There Are Days I Can’t Take It, but My Focus Has To Be on My Loved One (Dealing With a Mentally Ill Family Member When You Have Depression)
Approximately one out of every four Americans will suffer from a diagnosable mental health condition each year. It is therefore common to have multiple people in a family simultaneously experiencing the debilitating symptoms of conditions like depression, bipolar disorder, or an anxiety disorder. When this situation arises, it is vital that everyone get the help they need, even when one person with mental health issues is deeply involved in the care of another.
My wife has struggled with bipolar disorder for years. I’ve done my best to be there for her, as she fights for her freedom from debilitating symptoms.
But I’ve had on-and-off issues with depression over the years myself. Lately, those familiar feelings of emptiness, low motivation, and a lack of energy have returned.
I know from long experience that stress and anxiety can trigger a fresh bout with depression. If I’m being honest, I must admit that dealing with my wife’s mood disorder every day has exacerbated my condition.
When you have a loved one who suffers from serious mental illness, you must do your best to be solid, reliable, and consistent in your support. You must arrange your schedule to accommodate their personal and medical requirements. Prioritizing someone else’s needs, in any situation, inevitably entails sacrifices and compromises.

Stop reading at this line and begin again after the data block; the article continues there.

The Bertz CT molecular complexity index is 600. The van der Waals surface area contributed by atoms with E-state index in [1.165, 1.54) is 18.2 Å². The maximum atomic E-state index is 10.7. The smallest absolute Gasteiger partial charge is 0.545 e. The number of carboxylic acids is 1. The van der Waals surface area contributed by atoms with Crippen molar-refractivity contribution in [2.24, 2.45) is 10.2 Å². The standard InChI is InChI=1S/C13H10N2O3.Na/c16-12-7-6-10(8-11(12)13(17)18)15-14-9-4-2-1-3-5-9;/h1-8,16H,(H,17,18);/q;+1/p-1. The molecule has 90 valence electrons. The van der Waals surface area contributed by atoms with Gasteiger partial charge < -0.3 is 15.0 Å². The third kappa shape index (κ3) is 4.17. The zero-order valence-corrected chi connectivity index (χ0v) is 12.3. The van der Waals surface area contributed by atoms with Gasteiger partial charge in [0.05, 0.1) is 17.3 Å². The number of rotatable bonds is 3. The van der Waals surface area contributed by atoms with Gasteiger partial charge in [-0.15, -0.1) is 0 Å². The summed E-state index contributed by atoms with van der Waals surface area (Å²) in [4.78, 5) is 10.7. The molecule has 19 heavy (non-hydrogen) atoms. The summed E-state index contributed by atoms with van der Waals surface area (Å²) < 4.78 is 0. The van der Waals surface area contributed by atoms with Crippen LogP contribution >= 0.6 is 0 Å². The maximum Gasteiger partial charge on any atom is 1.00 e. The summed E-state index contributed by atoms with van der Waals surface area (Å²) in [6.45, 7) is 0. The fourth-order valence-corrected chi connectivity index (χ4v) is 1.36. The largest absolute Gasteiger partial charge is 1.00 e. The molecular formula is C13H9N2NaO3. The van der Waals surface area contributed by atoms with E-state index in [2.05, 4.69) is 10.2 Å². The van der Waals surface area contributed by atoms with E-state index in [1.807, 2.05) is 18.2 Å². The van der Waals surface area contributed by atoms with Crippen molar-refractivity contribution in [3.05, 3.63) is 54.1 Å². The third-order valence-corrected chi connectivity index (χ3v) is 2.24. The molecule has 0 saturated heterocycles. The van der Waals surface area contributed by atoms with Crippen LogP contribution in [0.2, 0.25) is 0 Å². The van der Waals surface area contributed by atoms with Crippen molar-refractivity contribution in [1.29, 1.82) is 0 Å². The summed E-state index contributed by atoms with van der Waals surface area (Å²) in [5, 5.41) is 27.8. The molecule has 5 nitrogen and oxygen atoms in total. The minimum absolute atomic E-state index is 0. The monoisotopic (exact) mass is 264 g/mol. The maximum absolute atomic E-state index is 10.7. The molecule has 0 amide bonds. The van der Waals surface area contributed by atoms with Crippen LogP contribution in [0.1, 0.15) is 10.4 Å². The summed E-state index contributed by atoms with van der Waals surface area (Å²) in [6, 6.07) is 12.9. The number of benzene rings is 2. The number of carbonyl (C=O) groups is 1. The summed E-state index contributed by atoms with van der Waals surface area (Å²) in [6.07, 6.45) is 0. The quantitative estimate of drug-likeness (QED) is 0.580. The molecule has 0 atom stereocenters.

Unfortunately, clinical depression is an uncompromising condition. It demands your immediate attention. If you ignore its pleadings, you’ll pay a heavy price.
There are days you can push through, regardless of how difficult it is. But other days the feelings of emptiness, despair, and hopelessness are so powerful that they overwhelm your defenses.
This is problematic when you have no responsibilities. But when you’re caring for a loved one who is mentally ill, the situation is even worse. On those days when you just can’t take it, you’ll have to be there for them anyway, and do your best to be of service.
This isn’t good for anyone. Your efforts will be sloppy, half-hearted, and ineffectual. If something serious happens, there’s a good possibility you won’t be able to handle it.
If you can get someone to fill in for you when you’re at your worst, you might get by. If you don’t have that option, though, you’ll need to find a different solution, one that benefits both you and your loved one. Because if your depression goes untreated indefinitely, it can worsen and create a crisis that puts you both in a precarious position.
I’ll admit, a couple of times in the past when I was having a bad day, I made things worse for myself and my wife by panicking. That didn’t help either of us, nor did it help my friend who had to leave work early to rush over and check on us after reading my desperate text messages.
These incidents were warning signs. For the sake of both of us, I knew I had to change my approach.
About three months ago, I made an appointment with a mental health professional for an online consultation. I discussed my situation, my fears and concerns, and she helped me create a plan to avoid future difficulties. What I’ve done has worked out well so far, and perhaps it could be useful to you too if you’re facing the same circumstances.
Day-to-Day Strategies for Managing Your Depression